People have been pushing for it since WWII, but alas, I do not think I shall live to see it occur. Sweden desperately needs the (good form of it) of nationalism that all the others have, and the others need Sweden’s creativity and sense of fairness. Iceland has an incredible form of democratic thinking, The Danes can be a little too aggressive and authoritarian, as can the Finns, and the Norse are becoming the most materialistic of all the Nordics, due to their incredible wealth from their oil reserves. Estonia has turned into one of the most innovative of all the new techno states, they are immense at it for their size, and then the micro (population-wise) parts are conversely HUGE in area (especially Greenland) and contribute to the natural resource elements.

          I truly fear for Sweden down the road, long term, well after I have shuffled off thsi mortal coil. It has laid the foundations for a demographic nightmare to occur. Massive civil rupture will start to occur well before then, it is inevitable now, especially if we ever embark on such refugee importation (the US equivalent of 50 million plus over a 25 year period, the vast majority in a 13 year or so stretch) madness again. It is like the ruling governmental elites here have a suicidal death wish. It just KILLS me to see Sweden fall out of the top spot or the top 3 spots at worst across the board in almost all metrics of national well being, yet we are dropping like a rock. Our struggles are making the other Nordics go too hard in the opposite direction, especially Denmark, where they are engaging in extremely problematic and basically racist social engineering now, due to the horror show of Sweden, right across the Oresund from them.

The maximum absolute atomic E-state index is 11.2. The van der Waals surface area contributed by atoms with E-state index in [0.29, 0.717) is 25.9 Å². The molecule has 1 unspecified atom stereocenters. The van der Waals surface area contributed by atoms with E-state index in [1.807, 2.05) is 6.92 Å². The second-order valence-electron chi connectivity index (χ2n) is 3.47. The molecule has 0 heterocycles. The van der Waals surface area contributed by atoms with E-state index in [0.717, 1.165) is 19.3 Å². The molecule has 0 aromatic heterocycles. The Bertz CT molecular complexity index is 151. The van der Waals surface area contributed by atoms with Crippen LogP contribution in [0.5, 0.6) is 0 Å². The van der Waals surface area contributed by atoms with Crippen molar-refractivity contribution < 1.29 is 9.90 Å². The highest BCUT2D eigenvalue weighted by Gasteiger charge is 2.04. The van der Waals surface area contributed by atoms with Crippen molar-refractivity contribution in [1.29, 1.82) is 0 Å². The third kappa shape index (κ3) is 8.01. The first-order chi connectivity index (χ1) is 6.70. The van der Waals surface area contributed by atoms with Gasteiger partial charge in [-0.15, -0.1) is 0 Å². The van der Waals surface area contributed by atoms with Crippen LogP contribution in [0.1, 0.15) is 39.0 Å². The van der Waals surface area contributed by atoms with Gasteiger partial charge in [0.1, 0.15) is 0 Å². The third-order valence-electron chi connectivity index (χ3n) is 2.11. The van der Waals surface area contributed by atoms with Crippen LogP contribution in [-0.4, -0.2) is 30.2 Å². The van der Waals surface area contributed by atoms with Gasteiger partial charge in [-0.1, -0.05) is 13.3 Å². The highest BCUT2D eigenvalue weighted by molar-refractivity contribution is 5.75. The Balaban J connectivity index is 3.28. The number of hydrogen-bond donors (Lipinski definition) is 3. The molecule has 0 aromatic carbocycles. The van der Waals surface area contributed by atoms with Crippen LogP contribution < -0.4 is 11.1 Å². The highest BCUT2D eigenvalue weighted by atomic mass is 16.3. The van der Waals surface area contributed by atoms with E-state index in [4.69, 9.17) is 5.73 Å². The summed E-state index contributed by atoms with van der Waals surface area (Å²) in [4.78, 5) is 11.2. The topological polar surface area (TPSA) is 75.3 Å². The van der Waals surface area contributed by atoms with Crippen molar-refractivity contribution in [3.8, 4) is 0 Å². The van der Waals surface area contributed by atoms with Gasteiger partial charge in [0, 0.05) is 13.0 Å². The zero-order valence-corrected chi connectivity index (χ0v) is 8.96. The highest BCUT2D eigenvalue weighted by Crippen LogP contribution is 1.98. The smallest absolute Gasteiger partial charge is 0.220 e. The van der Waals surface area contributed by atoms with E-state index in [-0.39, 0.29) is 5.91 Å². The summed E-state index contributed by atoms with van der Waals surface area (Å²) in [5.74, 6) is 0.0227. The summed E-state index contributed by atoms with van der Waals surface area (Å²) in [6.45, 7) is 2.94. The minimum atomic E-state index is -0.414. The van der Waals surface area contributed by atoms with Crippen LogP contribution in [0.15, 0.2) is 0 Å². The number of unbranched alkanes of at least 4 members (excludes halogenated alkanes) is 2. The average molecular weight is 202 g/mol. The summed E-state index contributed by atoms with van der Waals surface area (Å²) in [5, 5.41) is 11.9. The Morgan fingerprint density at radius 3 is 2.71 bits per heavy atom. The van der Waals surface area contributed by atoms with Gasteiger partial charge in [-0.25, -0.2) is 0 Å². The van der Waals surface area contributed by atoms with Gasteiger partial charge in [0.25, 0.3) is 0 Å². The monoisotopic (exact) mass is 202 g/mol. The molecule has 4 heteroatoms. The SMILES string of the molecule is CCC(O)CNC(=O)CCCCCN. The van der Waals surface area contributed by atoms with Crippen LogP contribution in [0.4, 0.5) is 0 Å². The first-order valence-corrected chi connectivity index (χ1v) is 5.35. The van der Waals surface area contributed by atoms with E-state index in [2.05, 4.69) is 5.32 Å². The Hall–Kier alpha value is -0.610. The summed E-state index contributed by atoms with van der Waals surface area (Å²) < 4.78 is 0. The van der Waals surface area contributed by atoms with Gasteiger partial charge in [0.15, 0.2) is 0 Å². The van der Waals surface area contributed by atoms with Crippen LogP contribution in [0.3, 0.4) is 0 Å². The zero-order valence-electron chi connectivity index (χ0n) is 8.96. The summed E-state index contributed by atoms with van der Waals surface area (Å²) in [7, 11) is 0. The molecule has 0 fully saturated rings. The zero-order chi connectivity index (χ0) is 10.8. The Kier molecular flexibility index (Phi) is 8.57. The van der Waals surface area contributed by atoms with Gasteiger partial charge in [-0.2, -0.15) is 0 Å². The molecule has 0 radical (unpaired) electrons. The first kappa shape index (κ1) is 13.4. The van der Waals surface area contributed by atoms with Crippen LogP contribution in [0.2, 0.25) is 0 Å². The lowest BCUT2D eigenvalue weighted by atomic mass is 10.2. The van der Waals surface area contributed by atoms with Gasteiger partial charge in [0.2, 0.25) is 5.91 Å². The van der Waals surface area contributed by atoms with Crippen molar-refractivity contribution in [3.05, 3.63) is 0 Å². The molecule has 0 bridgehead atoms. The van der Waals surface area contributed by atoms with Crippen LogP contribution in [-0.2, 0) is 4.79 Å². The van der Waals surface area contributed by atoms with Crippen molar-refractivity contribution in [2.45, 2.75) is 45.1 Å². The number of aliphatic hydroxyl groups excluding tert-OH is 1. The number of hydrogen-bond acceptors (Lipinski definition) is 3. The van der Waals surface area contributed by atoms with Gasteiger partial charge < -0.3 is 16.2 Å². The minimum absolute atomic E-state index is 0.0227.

That is why I said we would balance each other out. But I fear it is too late for that now. Of course, at the taproot level, it is all the US/UK/NATO empric war machine’s fault, especially the United States. But, that all said, we in Sweden have to take personal responsibility for foolishly taking in a society-destroying (long term) level. We have now constructed a more or less permanent underclass who hate the nation, hate the culture, hate the pro-woman, pro-LGBTQ stances, hate the overall tolerance that comes from that, hate the democratic process, hate the enlightenment of secular higher level education, and have a never-ending source to renew that hatred intergenerationally, via their fundamental version of their religion.